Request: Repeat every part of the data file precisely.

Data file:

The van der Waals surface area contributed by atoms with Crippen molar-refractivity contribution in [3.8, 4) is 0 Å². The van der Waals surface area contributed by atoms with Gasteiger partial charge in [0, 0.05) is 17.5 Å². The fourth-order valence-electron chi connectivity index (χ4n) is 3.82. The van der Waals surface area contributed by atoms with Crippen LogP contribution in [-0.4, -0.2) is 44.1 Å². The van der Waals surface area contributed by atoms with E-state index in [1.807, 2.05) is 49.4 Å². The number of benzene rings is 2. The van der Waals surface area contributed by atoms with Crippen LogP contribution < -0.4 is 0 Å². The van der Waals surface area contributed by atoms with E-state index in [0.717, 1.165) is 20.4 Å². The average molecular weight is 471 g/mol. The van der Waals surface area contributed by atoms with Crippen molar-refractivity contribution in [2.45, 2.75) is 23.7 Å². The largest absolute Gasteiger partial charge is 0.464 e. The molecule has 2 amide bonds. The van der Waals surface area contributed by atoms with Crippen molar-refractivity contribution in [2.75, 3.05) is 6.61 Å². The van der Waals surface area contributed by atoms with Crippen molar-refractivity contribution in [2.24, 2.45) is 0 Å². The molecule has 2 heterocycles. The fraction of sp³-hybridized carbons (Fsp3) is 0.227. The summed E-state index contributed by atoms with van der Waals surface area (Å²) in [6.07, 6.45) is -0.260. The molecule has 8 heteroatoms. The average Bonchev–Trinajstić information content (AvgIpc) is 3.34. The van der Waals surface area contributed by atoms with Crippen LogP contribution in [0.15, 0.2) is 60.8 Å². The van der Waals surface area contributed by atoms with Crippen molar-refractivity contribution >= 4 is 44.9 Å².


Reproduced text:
The van der Waals surface area contributed by atoms with Crippen molar-refractivity contribution in [3.8, 4) is 0 Å². The van der Waals surface area contributed by atoms with Gasteiger partial charge in [0, 0.05) is 17.5 Å². The fourth-order valence-electron chi connectivity index (χ4n) is 3.82. The van der Waals surface area contributed by atoms with Crippen LogP contribution in [-0.4, -0.2) is 44.1 Å². The van der Waals surface area contributed by atoms with E-state index in [1.807, 2.05) is 49.4 Å². The number of benzene rings is 2. The van der Waals surface area contributed by atoms with Crippen LogP contribution < -0.4 is 0 Å². The van der Waals surface area contributed by atoms with E-state index in [0.717, 1.165) is 20.4 Å². The average molecular weight is 471 g/mol. The van der Waals surface area contributed by atoms with Crippen molar-refractivity contribution in [2.45, 2.75) is 23.7 Å². The largest absolute Gasteiger partial charge is 0.464 e. The molecule has 2 amide bonds. The van der Waals surface area contributed by atoms with Crippen molar-refractivity contribution in [2.75, 3.05) is 6.61 Å². The van der Waals surface area contributed by atoms with Crippen molar-refractivity contribution in [2.24, 2.45) is 0 Å². The molecule has 2 heterocycles. The fraction of sp³-hybridized carbons (Fsp3) is 0.227. The summed E-state index contributed by atoms with van der Waals surface area (Å²) in [6.07, 6.45) is -0.260. The molecule has 8 heteroatoms. The average Bonchev–Trinajstić information content (AvgIpc) is 3.34. The van der Waals surface area contributed by atoms with Crippen LogP contribution in [0.15, 0.2) is 60.8 Å². The van der Waals surface area contributed by atoms with Crippen molar-refractivity contribution >= 4 is 44.9 Å².